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Affordable Classics – You Don’t Have to Buy a Bowtie!

The Driven would like to welcome a new member to our team, Mr. Zachary Suell. His work may also be found at Like the rest of us here, Zach is an incurable car fanatic who writes and photographs his automotive muse. We hope you will enjoy his work as much as we do.

Everyone knows Chevrolet parts are the cheapest. The problem is Chevrolets have been “the affordable classics” for so long that the cars themselves are getting too expensive to buy now. You can fix one without spending a lot, but you don’t gain anything because the cost of entry is higher. Enough about that for now; time for some alternatives.

Mustang coupes are a lot of cool for not a lot of dough.

Assuming you aren’t a Bowtie diehard, there are more classic car options out there. Unfortunately, they may be a little ugly or a little weird. You don’t have to go AMC Marlin ugly, but those could be an option if they’re your jam. The most normal affordable classic is the Mustang coupe. Ford built millions of them in the decade prior to the Mustang II, and they are identical to the more expensive Fastback from the windshield forward. A relatively rust-free example – if you can find one – costs somewhere around ten grand. The 67-70 coupe is a little more expensive, but you can cram a big block in there if you want to. If you desire classic style, don’t want to squeeze a big block into your budget classic, and don’t mind the performance, the inline-six Mustang is the bargain basement choice. If you need more power, there’s the ubiquitous small block Ford. It’s hard to beat a classic Mustang with a 289 or 302 in terms of affordability and reliability, and parts are virtually as plentiful as Chevys. If you can stand to look at them, Mustang II’s are even cheaper to buy than early coupes.

The Mustang II is not the blue chip collectible that its predecessor is, but it is a good starting point.

Again, largely ignoring the diminutive Mustang II due to my general distaste for the way they look, we skip ahead to the Foxbody Mustang. Available with everything from a 4-cylinder engine with horsepower so abysmal it’s not worth looking up to the legendary 5.0 cranking out… well, honestly not that much power either in today’s terms. The SVO is out there too if you want to be different. Nice Foxes are beginning to fetch higher prices, but if you want to do some work yourself or don’t mind shabby bodywork, there are still bargains to be found. Drop a few thousand on the car, then go to Summit Racing and burn the rest of your budget on building the ultimate 80’s muscle car. If you don’t want a Mustang, the Foxbody platform was shared with gems like the Fairmont, Thunderbird, and even a few hundred Durango coupe utility vehicles (half car, half truck like a Ranchero or El Camino). That’s right, Ford made a Durango.

This Fairmont wagon packs a Coyote-swap, but you can build it without going that far.

One point of caution for those looking for a Blue Oval was Ford’s notorious tendency to change parts frequently and not share a lot of pieces between vehicles, especially when compared to GM. This means you may have a hard time sourcing one-year only parts that only fit one or two models. That warning aside, there’s nothing stopping you from grabbing a Falcon, Maverick, Fairlane, Comet, later Galaxie, or some Torinos for a decent price. All of those are fine examples of vintage Detroit steel, and most are affordable. They each have their own unique qualities and upsides and downsides. Falcons, Mavericks, and later Mercury Comets are all small and lightweight – perfect for dropping a hopped-up 347 stroker or 351 Windsor into and terrorizing the local track night. Fairlanes and earlier Comets are a little bigger, but not bruisers, and would make great cruisers and occasional track warriors. Early Galaxies are pretty expensive now, but you can cruise in style on the cheap with a late-60’s Galaxie 500. Finally, not much beats the style of a 1970 Ford Torino, especially for the money. Similar to Mustangs, you won’t get a Cobra Jet for a song, but you can score a nice V8-powered muscle car with plenty of style without needing a second mortgage.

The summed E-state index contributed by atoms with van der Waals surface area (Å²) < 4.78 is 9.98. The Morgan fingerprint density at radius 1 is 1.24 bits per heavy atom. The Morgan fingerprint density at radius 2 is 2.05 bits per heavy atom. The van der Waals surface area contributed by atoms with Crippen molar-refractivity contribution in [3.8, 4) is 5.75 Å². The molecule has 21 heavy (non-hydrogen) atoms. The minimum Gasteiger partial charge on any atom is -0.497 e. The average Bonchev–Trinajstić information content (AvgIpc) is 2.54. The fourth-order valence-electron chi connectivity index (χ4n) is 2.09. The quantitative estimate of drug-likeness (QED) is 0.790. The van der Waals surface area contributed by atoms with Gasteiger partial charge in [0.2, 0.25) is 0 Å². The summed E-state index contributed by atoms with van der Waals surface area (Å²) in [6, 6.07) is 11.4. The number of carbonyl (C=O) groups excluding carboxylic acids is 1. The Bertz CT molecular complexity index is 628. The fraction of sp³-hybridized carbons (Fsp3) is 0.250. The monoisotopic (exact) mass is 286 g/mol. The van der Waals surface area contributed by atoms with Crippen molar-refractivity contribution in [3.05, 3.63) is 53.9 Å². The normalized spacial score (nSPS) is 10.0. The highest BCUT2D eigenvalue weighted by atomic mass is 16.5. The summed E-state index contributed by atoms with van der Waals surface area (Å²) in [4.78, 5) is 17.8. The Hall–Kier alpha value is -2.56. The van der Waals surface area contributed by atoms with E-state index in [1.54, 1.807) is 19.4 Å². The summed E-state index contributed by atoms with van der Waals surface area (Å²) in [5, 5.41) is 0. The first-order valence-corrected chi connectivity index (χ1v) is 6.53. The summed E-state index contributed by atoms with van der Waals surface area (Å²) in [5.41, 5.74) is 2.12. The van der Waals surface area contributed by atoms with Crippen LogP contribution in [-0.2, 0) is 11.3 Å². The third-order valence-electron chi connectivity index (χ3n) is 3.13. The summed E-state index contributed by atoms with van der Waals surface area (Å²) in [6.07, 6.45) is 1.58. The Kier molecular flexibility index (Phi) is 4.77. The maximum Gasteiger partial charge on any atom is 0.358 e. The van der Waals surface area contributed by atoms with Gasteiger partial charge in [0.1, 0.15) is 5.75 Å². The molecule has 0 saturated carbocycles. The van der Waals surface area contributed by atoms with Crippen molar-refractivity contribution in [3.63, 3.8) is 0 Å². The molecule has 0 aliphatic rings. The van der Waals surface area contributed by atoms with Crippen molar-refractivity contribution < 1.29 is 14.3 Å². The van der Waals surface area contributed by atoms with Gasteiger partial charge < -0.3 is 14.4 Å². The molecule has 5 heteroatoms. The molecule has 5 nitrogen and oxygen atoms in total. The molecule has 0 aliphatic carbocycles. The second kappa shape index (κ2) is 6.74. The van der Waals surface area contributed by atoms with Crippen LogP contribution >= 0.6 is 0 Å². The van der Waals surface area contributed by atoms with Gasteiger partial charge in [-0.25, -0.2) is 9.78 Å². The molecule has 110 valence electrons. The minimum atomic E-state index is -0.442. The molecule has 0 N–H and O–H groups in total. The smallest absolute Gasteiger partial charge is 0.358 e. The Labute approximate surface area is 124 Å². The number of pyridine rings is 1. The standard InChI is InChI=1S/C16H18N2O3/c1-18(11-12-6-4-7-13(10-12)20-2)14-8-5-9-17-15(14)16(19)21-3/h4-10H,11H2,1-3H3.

Look at this Comet – it’s like a Ford Falcon dressed up as a Lincoln Continental muscle car. Beautiful.

If you want one of the General’s products but can’t swing a Chevy, lucky for you there are at least four more brands of cars to choose from! With a few rare exceptions, full-size barges from Buick, Oldsmobile, Pontiac (BOP) and even Cadillac are tantalizing options for captaining your very own land yacht. Snag your best friend’s cousin’s ex-grandmother-in-law’s 1966 Coupe de Ville and cruise around like you own the place, whatever the place is. Keep it stock and have a rolling time machine, or slam it on bags and have a time rolling your machine. If a Caddy is too over the top for your taste, pick up an early 60’s Olds Starfire or a mid sixties Grand Prix for all of your crazy-looking taillight fantasies. You might even get lucky and find a Buick Wildcat with a factory dual-quad 425!

You can even grab a brother of Chevelle for your classic muscle fix! Being on a budget may mean you get a Skylark, Cutlass, or LeMans instead of GS, 442, or GTO – though deals are out there for the top-trim cars – but don’t let yourself believe base models aren’t cool too!